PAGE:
Plasmodium infection is associated with cross-reactive antibodies to carbohydrate epitopes on the SARS-CoV-2 Spike protein

  • Sarah Lapidus (Contributor)
  • Feimei Liu (Contributor)
  • Arnau Casanovas-Massana (Contributor)
  • Yile Dai (Contributor)
  • John D. Huck (Contributor)
  • Carolina Lucas (Contributor)
  • Jon Klein (Contributor)
  • Renata B. Filler (Contributor)
  • Madison S. Strine (Contributor)
  • Mouhamad Sy (Contributor)
  • Awa B. Deme (Contributor)
  • Aida S. Badiane (Contributor)
  • Baba Dieye (Contributor)
  • Ibrahima Mbaye Ndiaye (Contributor)
  • Amadou Moctar Mbaye (Contributor)
  • Cheikh Tidiane Diagne (Contributor)
  • Inés Vigan-Womas (Contributor)
  • Alassane Mbengue (Contributor)
  • Bacary D. Sadio (Contributor)
  • Moussa M. Diagne (Contributor)
  • Adam J. Moore (Contributor)
  • Khadidiatou Mangou (Contributor)
  • Fatoumata Diallo (Contributor)
  • Seynabou D. Sene (Contributor)
  • Mariama N. Pouye (Contributor)
  • Rokhaya Faye (Contributor)
  • Babacar Diouf (Contributor)
  • Nivison Nery (Contributor)
  • Federico Costa (Contributor)
  • Mitermayer G. Reis (Contributor)
  • M. Catherine Muenker (Contributor)
  • Daniel Z. Hodson (Contributor)
  • Yannick Mbarga (Contributor)
  • Ben Z Katz (Contributor)
  • Jason R. Andrews (Contributor)
  • Melissa Campbell (Contributor)
  • Ariktha Srivathsan (Contributor)
  • Kathy Kamath (Contributor)
  • Elisabeth Baum-Jones (Contributor)
  • Ousmane Faye (Contributor)
  • Amadou Alpha Sall (Contributor)
  • Juan Carlos Quintero Vélez (Contributor)
  • Michael Cappello (Contributor)
  • Michael Wilson (Contributor)
  • Choukri Ben-Mamoun (Contributor)
  • Richard Tedder (Contributor)
  • Myra McClure (Contributor)
  • Peter Cherepanov (Contributor)
  • Fabrice A. Somé (Contributor)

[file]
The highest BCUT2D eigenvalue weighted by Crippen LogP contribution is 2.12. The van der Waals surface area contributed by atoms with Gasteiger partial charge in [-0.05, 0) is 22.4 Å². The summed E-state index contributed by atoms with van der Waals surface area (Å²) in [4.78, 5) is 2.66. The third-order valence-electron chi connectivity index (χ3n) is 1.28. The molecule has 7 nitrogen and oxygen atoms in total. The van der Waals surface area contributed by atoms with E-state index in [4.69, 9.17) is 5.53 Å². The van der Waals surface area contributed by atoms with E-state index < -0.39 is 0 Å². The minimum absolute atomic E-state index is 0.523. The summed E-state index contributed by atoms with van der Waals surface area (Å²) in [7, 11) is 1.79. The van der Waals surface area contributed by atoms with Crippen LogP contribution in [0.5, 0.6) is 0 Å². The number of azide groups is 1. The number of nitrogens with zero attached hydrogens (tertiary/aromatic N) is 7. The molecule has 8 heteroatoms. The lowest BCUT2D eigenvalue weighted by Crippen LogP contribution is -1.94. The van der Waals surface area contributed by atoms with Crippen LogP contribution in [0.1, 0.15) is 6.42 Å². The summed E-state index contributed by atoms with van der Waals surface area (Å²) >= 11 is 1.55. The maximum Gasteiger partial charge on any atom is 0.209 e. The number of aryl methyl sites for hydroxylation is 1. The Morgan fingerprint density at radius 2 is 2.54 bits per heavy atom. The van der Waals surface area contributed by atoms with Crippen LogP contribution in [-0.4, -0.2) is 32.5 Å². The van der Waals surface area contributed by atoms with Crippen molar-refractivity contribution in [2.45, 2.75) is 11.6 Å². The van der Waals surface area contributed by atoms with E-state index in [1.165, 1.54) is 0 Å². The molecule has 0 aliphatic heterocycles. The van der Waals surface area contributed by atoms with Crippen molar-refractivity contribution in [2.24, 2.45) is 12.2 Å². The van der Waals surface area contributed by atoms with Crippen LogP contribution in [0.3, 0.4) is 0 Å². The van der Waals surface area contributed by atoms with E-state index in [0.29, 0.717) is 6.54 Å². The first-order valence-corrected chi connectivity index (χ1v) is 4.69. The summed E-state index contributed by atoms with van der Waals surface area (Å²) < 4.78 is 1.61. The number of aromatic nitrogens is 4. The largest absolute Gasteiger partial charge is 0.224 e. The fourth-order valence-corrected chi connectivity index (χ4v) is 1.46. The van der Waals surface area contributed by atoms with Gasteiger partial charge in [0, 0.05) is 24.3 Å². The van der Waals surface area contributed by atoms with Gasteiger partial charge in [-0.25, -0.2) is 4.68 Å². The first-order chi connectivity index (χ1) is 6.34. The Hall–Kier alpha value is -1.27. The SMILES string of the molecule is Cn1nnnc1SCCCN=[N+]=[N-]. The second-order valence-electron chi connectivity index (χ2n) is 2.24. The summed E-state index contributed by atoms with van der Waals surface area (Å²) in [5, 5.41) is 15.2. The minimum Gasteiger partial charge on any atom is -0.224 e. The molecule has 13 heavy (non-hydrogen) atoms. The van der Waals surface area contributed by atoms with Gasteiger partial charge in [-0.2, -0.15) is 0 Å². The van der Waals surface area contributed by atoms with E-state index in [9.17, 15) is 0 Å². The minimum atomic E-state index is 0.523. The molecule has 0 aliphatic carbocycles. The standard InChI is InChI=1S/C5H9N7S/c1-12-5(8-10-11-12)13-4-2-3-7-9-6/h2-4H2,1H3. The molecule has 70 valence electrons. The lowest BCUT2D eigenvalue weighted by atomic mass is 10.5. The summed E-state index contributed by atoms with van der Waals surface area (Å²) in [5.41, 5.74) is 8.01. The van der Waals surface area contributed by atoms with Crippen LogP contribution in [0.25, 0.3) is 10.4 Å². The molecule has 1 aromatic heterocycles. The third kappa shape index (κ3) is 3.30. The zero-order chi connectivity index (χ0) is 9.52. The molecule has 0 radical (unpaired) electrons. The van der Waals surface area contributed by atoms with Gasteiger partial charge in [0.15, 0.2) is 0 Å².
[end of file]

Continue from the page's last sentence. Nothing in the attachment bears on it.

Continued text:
• Roch K. Dabiré (Contributor)
  • Carole Else Eboumbou Moukoko (Contributor)
  • Jean Bosco Ouédraogo (Contributor)
  • Yap Boum (Contributor)
  • John Shon (Contributor)
  • Daouda Ndiaye (Contributor)
  • Adam Wisnewski (Contributor)
  • Sunil Parikh (Contributor)
  • Akiko Iwasaki (Contributor)
  • Craig B. Wilen (Contributor)
  • Albert I. Ko (Contributor)
  • Aaron M. Ring (Contributor)
  • Amy K. Bei (Contributor)



Sero-surveillance can monitor and project disease burden and risk. However, SARS-CoV-2 antibody test results can produce false positive results, limiting their efficacy as a sero-surveillance tool to estimate population-level SARS-CoV-2 exposure. False positive SARS-CoV-2 antibody results have been associated with malaria exposure, and understanding this association is essential to interpret sero-surveillance results from malaria-endemic countries. Here, pre-pandemic samples from eight malaria endemic and non-endemic countries and four continents were tested by ELISA to measure SARS-CoV-2 Spike S1 subunit reactivity. Individuals with acute malaria infection generated substantial reactivity to SARS-CoV-2. Cross-reactivity was not associated with reactivity to other human coronaviruses or other SARS-CoV-2 proteins, as measured by peptide and protein arrays. ELISAs with deglycosylated and desialated Spike S1 subunits revealed that cross-reactive antibodies target sialic acid on N-linked glycans of the Spike protein. The functional activity of cross-reactive antibodies measured by neutralization assays showed that cross-reactive antibodies did not neutralize SARS-CoV-2 in vitro. Since routine use of heavily glycosylated or sialated assays could result in false positive SARS-CoV-2 antibody results in malaria endemic regions, which could overestimate exposure and population-level immunity, we explored methods to increase specificity by reducing cross-reactivity. Overestimating population-level exposure to SARS-CoV-2 could lead to underestimates of risk of continued COVID-19 transmission in sub-Saharan Africa.
Date made availableSep 7 2022

Cite this